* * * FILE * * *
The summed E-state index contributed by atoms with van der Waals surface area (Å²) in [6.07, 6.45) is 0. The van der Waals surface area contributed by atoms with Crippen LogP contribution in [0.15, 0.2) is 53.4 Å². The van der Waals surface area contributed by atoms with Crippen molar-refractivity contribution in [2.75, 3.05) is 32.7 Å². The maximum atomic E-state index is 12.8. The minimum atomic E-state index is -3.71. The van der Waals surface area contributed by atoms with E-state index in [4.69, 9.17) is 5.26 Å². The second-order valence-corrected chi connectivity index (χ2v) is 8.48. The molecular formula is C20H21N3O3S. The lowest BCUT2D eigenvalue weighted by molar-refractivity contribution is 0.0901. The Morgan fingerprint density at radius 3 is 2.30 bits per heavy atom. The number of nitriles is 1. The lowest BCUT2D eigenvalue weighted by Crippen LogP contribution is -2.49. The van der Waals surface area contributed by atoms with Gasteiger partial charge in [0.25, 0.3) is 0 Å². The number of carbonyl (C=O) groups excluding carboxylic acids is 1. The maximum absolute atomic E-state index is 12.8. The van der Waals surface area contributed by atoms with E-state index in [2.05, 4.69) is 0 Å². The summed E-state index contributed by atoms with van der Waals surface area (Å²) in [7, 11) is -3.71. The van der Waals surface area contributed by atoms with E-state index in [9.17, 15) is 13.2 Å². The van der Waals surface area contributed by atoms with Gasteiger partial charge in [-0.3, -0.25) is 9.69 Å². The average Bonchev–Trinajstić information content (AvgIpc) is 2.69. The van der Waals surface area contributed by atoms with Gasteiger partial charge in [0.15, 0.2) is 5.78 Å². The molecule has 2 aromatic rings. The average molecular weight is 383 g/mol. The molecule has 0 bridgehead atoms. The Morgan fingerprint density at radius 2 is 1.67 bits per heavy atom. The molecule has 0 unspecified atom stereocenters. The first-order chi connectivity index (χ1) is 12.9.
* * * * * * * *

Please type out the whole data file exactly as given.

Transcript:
The summed E-state index contributed by atoms with van der Waals surface area (Å²) in [6.07, 6.45) is 0. The van der Waals surface area contributed by atoms with Crippen LogP contribution in [0.15, 0.2) is 53.4 Å². The van der Waals surface area contributed by atoms with Crippen molar-refractivity contribution in [2.75, 3.05) is 32.7 Å². The maximum atomic E-state index is 12.8. The minimum atomic E-state index is -3.71. The van der Waals surface area contributed by atoms with E-state index in [4.69, 9.17) is 5.26 Å². The second-order valence-corrected chi connectivity index (χ2v) is 8.48. The molecular formula is C20H21N3O3S. The lowest BCUT2D eigenvalue weighted by molar-refractivity contribution is 0.0901. The Morgan fingerprint density at radius 3 is 2.30 bits per heavy atom. The number of nitriles is 1. The lowest BCUT2D eigenvalue weighted by Crippen LogP contribution is -2.49. The van der Waals surface area contributed by atoms with Gasteiger partial charge in [0.25, 0.3) is 0 Å². The number of carbonyl (C=O) groups excluding carboxylic acids is 1. The maximum absolute atomic E-state index is 12.8. The van der Waals surface area contributed by atoms with E-state index in [2.05, 4.69) is 0 Å². The summed E-state index contributed by atoms with van der Waals surface area (Å²) in [7, 11) is -3.71. The van der Waals surface area contributed by atoms with E-state index in [9.17, 15) is 13.2 Å². The van der Waals surface area contributed by atoms with Gasteiger partial charge in [-0.3, -0.25) is 9.69 Å². The average Bonchev–Trinajstić information content (AvgIpc) is 2.69. The van der Waals surface area contributed by atoms with Gasteiger partial charge in [0.15, 0.2) is 5.78 Å². The molecule has 2 aromatic rings. The average molecular weight is 383 g/mol. The molecule has 0 bridgehead atoms. The Morgan fingerprint density at radius 2 is 1.67 bits per heavy atom. The molecule has 0 unspecified atom stereocenters. The first-order chi connectivity index (χ1) is 12.9.